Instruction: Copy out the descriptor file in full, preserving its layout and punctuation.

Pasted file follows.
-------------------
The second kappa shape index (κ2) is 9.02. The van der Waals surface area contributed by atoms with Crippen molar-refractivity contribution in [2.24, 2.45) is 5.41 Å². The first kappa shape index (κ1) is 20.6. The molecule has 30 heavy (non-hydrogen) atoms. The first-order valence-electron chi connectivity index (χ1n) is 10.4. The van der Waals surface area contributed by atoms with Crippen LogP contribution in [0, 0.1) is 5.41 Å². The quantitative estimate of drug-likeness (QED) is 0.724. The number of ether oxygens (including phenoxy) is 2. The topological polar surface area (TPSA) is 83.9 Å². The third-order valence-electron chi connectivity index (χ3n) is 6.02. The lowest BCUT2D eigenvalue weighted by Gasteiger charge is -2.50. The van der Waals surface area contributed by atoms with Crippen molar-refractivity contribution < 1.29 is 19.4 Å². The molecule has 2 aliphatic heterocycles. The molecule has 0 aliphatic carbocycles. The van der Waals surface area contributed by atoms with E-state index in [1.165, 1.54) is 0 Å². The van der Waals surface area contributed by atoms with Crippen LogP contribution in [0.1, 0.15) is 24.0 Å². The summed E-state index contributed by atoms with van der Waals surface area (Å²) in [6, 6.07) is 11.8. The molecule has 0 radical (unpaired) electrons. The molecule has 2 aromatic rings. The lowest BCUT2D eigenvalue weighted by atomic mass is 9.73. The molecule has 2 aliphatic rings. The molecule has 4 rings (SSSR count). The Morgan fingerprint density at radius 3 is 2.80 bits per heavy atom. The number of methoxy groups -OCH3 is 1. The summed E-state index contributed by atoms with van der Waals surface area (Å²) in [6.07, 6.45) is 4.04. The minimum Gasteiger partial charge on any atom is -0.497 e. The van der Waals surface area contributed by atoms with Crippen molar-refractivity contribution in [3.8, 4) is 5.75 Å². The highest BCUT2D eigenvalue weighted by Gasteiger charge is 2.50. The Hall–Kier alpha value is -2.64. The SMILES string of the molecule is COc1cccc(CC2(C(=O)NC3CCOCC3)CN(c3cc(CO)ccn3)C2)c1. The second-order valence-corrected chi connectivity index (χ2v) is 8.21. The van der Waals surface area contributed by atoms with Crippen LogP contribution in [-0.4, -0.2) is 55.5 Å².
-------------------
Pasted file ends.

The second kappa shape index (κ2) is 9.02. The van der Waals surface area contributed by atoms with Crippen molar-refractivity contribution in [2.24, 2.45) is 5.41 Å². The first kappa shape index (κ1) is 20.6. The molecule has 30 heavy (non-hydrogen) atoms. The first-order valence-electron chi connectivity index (χ1n) is 10.4. The van der Waals surface area contributed by atoms with Crippen LogP contribution in [0, 0.1) is 5.41 Å². The quantitative estimate of drug-likeness (QED) is 0.724. The number of ether oxygens (including phenoxy) is 2. The topological polar surface area (TPSA) is 83.9 Å². The third-order valence-electron chi connectivity index (χ3n) is 6.02. The lowest BCUT2D eigenvalue weighted by Gasteiger charge is -2.50. The van der Waals surface area contributed by atoms with Crippen molar-refractivity contribution < 1.29 is 19.4 Å². The molecule has 2 aliphatic heterocycles. The molecule has 0 aliphatic carbocycles. The van der Waals surface area contributed by atoms with E-state index in [1.165, 1.54) is 0 Å². The van der Waals surface area contributed by atoms with Crippen LogP contribution in [0.1, 0.15) is 24.0 Å². The summed E-state index contributed by atoms with van der Waals surface area (Å²) in [6, 6.07) is 11.8. The molecule has 0 radical (unpaired) electrons. The molecule has 2 aromatic rings. The lowest BCUT2D eigenvalue weighted by atomic mass is 9.73. The molecule has 2 aliphatic rings. The molecule has 4 rings (SSSR count). The Morgan fingerprint density at radius 3 is 2.80 bits per heavy atom. The number of methoxy groups -OCH3 is 1. The summed E-state index contributed by atoms with van der Waals surface area (Å²) in [6.07, 6.45) is 4.04. The minimum Gasteiger partial charge on any atom is -0.497 e. The van der Waals surface area contributed by atoms with Crippen molar-refractivity contribution in [3.8, 4) is 5.75 Å². The highest BCUT2D eigenvalue weighted by Gasteiger charge is 2.50. The Hall–Kier alpha value is -2.64. The SMILES string of the molecule is COc1cccc(CC2(C(=O)NC3CCOCC3)CN(c3cc(CO)ccn3)C2)c1. The second-order valence-corrected chi connectivity index (χ2v) is 8.21. The van der Waals surface area contributed by atoms with Crippen LogP contribution in [-0.4, -0.2) is 55.5 Å².